Economics

Hard Data Help, a Little Bit

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Science  12 Oct 2012:
Vol. 338, Issue 6104, pp. 173
DOI: 10.1126/science.338.6104.173-c

Performance appraisals are generally not high on anyone's list of likes and are often points of friction between employers and employees. One educational program in the United States, Race to the Top, has encouraged the use of student outcomes—in the form of scores on standardized tests—in the evaluations of teachers. Rockoff et al. have analyzed the results of a randomized trial carried out in the New York City public schools, where the difference between treatment and control groups of school principals was the provision of value-added measures of individual teacher performance to the former. They found that the hard data did correlate with the principals' prior subjective evaluations of their teachers; moreover, the agreement was greater when the hard data were more precise or when the principals had been observing the teachers for more years—as one would hope and expect. Also, the principals weighted the hard data more strongly in cases where their subjective evaluations were less reliable, and teachers who received lower-value-added reports were more likely to be let go. On the critical issue of student performance, however, the outcomes were modest: Math achievement went up a little bit, and English achievement stayed the same.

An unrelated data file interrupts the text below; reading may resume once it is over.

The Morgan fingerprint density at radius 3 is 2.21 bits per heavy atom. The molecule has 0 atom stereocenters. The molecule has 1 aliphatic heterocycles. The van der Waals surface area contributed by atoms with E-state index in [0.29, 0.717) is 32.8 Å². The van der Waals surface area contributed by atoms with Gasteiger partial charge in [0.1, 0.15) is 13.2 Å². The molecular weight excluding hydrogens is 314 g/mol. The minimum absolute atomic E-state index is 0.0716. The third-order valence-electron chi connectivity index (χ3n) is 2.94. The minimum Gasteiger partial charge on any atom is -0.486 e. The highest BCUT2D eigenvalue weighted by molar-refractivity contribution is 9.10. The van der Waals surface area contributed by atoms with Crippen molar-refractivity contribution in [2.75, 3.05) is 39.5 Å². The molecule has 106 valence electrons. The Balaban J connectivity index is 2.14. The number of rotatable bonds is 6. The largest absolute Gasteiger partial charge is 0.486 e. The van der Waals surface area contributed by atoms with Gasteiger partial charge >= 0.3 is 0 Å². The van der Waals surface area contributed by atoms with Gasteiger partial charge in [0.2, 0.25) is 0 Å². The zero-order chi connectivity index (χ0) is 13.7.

Am. Econ. Rev., in press (2012); www.nber.org/papers/w16240.

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